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3.2 out of 5 stars
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3.2 out of 5 stars
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on 31 August 2007
On amazon.com this book scores very highly, with all the reviews (with the exception of one repeated review) being 4 or 5 stars. This makes me think, maybe Americans could care less about the "tone" of the prose. I mean, come on! Someone is writing about the laws of quantum mechanics, which may well be fundamental to every physical phenomenon, and all you care about is the prose?

Target audience is always a problem with popular science books and this is no exception. Not everything can be explained simply. The discussion of the interpretation of quantum mechanics is confused and confusing, but then, so is much of the relevant literature (I myself don't see what's wrong with "shut up and calculate").

The discussion of arithmetic is particularly confused, because it is never made clear (and I suspect the writer did not have it clear in his head either) exactly what is meant by "arithmetic". [In what follows I shall use the word Arithmetic to refer to common arithmetic, Peano arithmetic to refer to Peano arithmetic, and arithmetic to refer to Atkins' use of the word "arithmetic"].

Sometimes it seems like he means Arithmetic in the common sense, that is, the collection of statements about natural numbers that are true in the standard interpretation (a.k.a. number theory). But sometimes it seems like he means Peano arithmetic, which is a specific formal axiomatic system, a fragment of the former Arithmetic. These two things are not to be identified - there are number theoretical facts which are not a part of Peano arithmetic. This confusion doesn't really rear its head until the end of chapter 10, when Atkins concludes that the universe is made of arithmetic, so Godel's theorem applies to the universe, and the universe cannot prove itself consistent because arithmetic cannot prove itself consistent. If arithmetic here means Peano arithmetic, then it might make some sense. But there is no reason to think that all the mathematics that nature makes use of can be formalised in Peano arithmetic (this would exclude fairly elementary combinatorial statements, for one thing). If Atkins means by "arithmetic" the common Arithmetic, which I suspect he does, then what he wrote does not make sense. Godel's theorems do not apply to Arithmetic. In fact it is senseless to talk of the consistency of Arithmetic. One cannot define what Arithmetic is, so one cannot lay out a statement asserting the consistency of it.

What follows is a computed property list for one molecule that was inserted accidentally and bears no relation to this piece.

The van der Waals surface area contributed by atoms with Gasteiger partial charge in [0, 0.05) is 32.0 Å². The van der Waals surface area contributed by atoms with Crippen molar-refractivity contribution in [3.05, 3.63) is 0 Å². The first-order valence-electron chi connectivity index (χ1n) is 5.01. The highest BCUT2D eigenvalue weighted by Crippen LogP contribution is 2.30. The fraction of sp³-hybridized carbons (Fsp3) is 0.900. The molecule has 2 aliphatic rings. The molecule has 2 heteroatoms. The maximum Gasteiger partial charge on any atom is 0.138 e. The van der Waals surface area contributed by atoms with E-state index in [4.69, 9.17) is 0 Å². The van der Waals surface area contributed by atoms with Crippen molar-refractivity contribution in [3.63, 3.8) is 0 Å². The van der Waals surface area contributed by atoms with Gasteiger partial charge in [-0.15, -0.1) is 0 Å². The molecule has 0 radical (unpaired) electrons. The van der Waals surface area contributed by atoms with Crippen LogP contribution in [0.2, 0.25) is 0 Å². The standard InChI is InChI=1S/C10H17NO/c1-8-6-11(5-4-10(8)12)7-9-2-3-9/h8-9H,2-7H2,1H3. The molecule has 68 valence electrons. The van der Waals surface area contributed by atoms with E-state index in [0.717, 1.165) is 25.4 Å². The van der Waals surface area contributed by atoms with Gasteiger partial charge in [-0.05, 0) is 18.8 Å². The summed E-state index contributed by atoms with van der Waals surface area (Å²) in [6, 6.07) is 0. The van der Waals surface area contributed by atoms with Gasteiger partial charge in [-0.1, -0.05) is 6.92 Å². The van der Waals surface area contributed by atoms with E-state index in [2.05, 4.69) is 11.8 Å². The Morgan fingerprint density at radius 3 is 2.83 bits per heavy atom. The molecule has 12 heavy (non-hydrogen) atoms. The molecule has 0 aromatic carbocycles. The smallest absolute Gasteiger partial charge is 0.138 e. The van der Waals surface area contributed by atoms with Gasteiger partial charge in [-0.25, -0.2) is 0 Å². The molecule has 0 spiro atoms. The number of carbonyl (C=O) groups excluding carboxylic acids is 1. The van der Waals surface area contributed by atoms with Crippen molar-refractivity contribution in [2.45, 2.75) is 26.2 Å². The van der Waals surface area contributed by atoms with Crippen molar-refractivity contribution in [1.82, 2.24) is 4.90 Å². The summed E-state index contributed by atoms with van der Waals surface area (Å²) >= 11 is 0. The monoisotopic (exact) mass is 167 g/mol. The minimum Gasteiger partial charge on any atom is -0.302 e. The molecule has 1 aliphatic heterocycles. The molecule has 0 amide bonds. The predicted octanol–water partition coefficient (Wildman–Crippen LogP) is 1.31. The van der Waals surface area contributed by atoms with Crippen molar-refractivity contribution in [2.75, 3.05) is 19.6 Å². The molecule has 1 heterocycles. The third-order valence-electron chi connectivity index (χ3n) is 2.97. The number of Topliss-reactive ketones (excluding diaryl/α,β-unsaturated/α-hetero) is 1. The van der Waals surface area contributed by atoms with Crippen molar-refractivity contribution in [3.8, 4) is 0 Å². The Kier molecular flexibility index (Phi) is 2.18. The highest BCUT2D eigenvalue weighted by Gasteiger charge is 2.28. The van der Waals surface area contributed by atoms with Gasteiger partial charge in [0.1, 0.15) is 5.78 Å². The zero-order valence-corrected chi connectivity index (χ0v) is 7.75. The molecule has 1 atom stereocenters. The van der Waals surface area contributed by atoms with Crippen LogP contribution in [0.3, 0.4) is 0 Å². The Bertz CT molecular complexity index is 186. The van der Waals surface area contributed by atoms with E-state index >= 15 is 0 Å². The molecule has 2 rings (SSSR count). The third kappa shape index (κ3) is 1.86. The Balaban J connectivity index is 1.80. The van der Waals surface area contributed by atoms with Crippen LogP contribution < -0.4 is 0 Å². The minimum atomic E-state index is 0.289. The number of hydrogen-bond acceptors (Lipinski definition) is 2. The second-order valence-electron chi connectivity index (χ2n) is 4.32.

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on 13 October 2004
Galileo's Finger - it's all thumbs. I don't disagree that these may be ten of the greatest ideas of science, it's just the way they're presented. Overly cumbersome and awkward style of writing leave you bored and re-reading the same page as you've drifted off. After a while you can't be bothered trying to understand exactly what it is the author is trying to explain. Given the amazing reviews on the cover of this book, I found it a huge disappointment. Science explained easily - I don't think so - as someone who has a scientific background, I could only wonder what someone who hadn't would make of this.
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on 18 October 2015
No complaints about delivery & quality of book, great, but ......
the book covers most subjects in the Universe......
maybe easy for some.......not me !!!
Beam me up Scotty !!!
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on 17 October 2014
I love this book! So interesting and covers all of the main areas of science in an clear, concise and interesting way!
I recommend! Great Gift too! Good Value and Good delivery
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on 17 August 2015
Interesting for engineering types
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on 22 January 2007
Atkins may be a good chemist, but this book does a disservice to the world of science in general and physics in particular. It is poorly written, ponderous and pompous in its style, obtuse in its explanations of relatively straightforward concepts, and would possibly maim a young person attracted by its catchy title and promise of a broad understanding of important scientific ideas before embarking on a serious scientific career.

I wasted money and time on this book, but I do wish it could be withdrawn, or at least restricted to those who have lost the will to imagine.....
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